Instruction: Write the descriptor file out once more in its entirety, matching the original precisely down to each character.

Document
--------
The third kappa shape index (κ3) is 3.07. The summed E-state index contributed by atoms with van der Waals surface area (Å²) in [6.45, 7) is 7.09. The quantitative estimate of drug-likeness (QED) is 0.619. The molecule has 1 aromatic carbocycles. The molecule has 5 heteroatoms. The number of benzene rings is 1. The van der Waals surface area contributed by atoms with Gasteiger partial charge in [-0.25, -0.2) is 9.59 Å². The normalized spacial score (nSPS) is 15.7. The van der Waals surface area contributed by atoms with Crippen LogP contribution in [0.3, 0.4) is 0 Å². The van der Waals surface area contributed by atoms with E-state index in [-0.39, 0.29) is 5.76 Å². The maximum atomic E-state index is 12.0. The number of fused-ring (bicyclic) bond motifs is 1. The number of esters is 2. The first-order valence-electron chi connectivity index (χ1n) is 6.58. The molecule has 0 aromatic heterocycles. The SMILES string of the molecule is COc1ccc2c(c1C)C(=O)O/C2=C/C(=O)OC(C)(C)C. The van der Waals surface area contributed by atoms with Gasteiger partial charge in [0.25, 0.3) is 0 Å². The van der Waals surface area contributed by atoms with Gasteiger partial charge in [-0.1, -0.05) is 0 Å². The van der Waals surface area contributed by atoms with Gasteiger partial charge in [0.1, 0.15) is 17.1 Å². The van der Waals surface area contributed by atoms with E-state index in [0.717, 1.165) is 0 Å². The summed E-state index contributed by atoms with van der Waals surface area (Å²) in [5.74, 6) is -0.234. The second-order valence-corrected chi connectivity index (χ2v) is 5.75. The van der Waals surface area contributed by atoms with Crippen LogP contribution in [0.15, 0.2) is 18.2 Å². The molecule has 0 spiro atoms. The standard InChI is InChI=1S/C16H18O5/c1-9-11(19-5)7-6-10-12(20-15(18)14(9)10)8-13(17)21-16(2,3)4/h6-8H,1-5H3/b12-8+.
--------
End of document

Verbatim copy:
The third kappa shape index (κ3) is 3.07. The summed E-state index contributed by atoms with van der Waals surface area (Å²) in [6.45, 7) is 7.09. The quantitative estimate of drug-likeness (QED) is 0.619. The molecule has 1 aromatic carbocycles. The molecule has 5 heteroatoms. The number of benzene rings is 1. The van der Waals surface area contributed by atoms with Gasteiger partial charge in [-0.25, -0.2) is 9.59 Å². The normalized spacial score (nSPS) is 15.7. The van der Waals surface area contributed by atoms with Crippen LogP contribution in [0.3, 0.4) is 0 Å². The van der Waals surface area contributed by atoms with E-state index in [-0.39, 0.29) is 5.76 Å². The maximum atomic E-state index is 12.0. The number of fused-ring (bicyclic) bond motifs is 1. The number of esters is 2. The first-order valence-electron chi connectivity index (χ1n) is 6.58. The molecule has 0 aromatic heterocycles. The SMILES string of the molecule is COc1ccc2c(c1C)C(=O)O/C2=C/C(=O)OC(C)(C)C. The van der Waals surface area contributed by atoms with Gasteiger partial charge in [0.25, 0.3) is 0 Å². The van der Waals surface area contributed by atoms with Gasteiger partial charge in [-0.1, -0.05) is 0 Å². The van der Waals surface area contributed by atoms with Gasteiger partial charge in [0.1, 0.15) is 17.1 Å². The van der Waals surface area contributed by atoms with E-state index in [0.717, 1.165) is 0 Å². The summed E-state index contributed by atoms with van der Waals surface area (Å²) in [5.74, 6) is -0.234. The second-order valence-corrected chi connectivity index (χ2v) is 5.75. The van der Waals surface area contributed by atoms with Crippen LogP contribution in [0.15, 0.2) is 18.2 Å². The molecule has 0 spiro atoms. The standard InChI is InChI=1S/C16H18O5/c1-9-11(19-5)7-6-10-12(20-15(18)14(9)10)8-13(17)21-16(2,3)4/h6-8H,1-5H3/b12-8+.